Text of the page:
When you own a business, there is no better feeling than having to expand; hiring new staff to oversee different areas is certainly a sign that your business is doing well and that you have made the right choices along the way. However, with business expansion comes other potential issues – new staff can introduce issues and while you would never want to accuse your staff of stealing from you or your business, you should not be so trusting as to rule it out.
If you have a medium to large business, you need to be aware of the signs of money laundering; this is a huge issue in the business world and has been known to cost the global economy £1.6 trillion in years gone by. And, as a business owner, it is your responsibility to ensure that all of your staff comply with legislation surrounding such offences to protect you and your company from legal investigation.
Unsure where to start? Here is a brief guide highlighting the 5 tell-tale signs of money laundering, compiled by a fraud solicitor.
Lack of information
If the person who is in charge of finances and transactions at your company is unable to provide you with detailed information about where the money is going, this is a red flag. As any fraud solicitor will tell you, this is a common money laundering strategy, usually employed by staff who work at a business with a high turn-over, such as takeaways or restaurants. To avoid this, ensure that staff always keep receipts and detailed accounts of the movement of money in your business.
Another red flag to look out for is the sudden and unusual movement of money within your business accounts. If you suddenly become aware of money being moved without your authorisation or with no real information about where it is being moved to, contact a fraud solicitor for advice immediately, as this is often a sign of illegal activity.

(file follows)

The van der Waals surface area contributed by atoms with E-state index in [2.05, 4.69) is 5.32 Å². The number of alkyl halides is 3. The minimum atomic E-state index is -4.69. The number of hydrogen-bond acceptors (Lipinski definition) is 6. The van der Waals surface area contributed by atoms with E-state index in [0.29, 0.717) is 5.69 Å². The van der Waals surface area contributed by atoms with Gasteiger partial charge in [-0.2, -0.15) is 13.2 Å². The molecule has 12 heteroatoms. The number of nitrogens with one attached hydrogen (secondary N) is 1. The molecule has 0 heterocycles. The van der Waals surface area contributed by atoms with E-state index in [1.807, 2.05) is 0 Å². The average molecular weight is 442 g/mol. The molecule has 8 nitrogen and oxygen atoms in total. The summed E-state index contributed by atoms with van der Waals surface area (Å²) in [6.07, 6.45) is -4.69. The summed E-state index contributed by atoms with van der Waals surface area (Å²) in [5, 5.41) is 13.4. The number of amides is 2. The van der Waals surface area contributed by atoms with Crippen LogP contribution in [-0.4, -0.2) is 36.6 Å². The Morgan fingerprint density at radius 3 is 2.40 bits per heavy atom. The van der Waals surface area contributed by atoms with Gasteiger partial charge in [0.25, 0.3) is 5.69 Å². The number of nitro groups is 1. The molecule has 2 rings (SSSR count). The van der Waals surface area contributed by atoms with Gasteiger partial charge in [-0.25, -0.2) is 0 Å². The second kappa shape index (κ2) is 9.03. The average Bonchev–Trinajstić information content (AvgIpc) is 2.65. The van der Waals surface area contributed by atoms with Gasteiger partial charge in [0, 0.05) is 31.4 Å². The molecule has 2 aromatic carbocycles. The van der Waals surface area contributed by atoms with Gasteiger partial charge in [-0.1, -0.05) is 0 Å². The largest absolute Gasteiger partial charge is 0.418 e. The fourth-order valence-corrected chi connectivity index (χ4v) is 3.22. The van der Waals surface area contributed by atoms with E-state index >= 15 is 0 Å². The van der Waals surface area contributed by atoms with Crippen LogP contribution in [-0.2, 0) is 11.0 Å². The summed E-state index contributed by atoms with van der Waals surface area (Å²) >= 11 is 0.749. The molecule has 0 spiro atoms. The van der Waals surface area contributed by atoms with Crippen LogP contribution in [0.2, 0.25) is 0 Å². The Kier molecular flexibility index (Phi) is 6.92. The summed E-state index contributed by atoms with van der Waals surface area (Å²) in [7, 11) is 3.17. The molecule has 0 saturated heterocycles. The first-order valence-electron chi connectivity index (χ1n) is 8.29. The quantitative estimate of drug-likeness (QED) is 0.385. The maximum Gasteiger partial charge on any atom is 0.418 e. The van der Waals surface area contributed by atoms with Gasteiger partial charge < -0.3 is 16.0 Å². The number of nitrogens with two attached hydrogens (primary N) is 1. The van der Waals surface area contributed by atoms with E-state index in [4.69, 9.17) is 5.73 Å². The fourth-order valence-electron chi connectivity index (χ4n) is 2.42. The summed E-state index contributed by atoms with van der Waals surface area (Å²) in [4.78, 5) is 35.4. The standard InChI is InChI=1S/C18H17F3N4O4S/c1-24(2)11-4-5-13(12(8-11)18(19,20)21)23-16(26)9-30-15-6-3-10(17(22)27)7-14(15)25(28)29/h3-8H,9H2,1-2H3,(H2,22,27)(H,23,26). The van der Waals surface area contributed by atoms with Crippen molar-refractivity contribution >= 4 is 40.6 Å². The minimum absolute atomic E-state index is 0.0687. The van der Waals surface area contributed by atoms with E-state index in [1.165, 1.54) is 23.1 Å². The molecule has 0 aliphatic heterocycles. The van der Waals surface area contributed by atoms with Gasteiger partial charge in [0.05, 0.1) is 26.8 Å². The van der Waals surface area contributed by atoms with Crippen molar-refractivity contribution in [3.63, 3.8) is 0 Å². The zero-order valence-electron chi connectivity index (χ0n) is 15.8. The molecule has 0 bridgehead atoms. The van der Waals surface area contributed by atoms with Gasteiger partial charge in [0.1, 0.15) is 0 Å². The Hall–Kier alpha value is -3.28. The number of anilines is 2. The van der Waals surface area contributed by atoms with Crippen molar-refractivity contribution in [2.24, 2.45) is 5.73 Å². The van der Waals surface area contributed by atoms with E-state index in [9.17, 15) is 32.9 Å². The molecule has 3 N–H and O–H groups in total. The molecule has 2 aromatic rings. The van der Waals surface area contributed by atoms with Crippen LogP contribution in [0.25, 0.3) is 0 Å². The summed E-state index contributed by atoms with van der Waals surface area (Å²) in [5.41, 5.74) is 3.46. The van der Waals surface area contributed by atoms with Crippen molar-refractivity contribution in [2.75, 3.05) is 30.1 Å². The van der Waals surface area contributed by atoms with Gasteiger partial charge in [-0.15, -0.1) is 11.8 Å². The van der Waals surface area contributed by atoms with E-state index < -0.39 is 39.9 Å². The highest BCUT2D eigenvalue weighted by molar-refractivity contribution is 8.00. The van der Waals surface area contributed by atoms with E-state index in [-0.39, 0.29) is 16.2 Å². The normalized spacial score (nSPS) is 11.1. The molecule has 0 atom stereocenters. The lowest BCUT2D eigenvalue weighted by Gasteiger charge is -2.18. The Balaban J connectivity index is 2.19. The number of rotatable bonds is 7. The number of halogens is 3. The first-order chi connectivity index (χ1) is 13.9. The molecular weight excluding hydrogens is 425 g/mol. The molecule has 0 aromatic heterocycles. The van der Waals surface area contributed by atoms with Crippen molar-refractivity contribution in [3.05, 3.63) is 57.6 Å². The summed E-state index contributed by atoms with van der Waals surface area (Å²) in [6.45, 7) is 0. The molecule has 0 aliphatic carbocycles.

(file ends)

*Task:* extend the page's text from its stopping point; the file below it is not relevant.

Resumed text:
Do your staff want to change the procedures around how the finances are handled in your business? Do they want to speed up the movement of money? This is worth investigating, as many people involved with money laundering are eager to move money as promptly as possible, to avoid detection. If you suspect your staff members of doing this, contact a legal representative as soon as possible.
If your staff have put a complex system of command in place in relation to finances, this should be a cause for concern. In instances of money laundering, there is an illogical hierarchy, placing unknown or overseas investors at the top. As soon as you notice this in yours or another business, contact the authorities.
Transactions with high-risk people
Is your business being exposed to individuals who are involved in politics or are in positions of power? Such individuals often use their position to get away with illegal activity so any association with such people should be monitored carefully.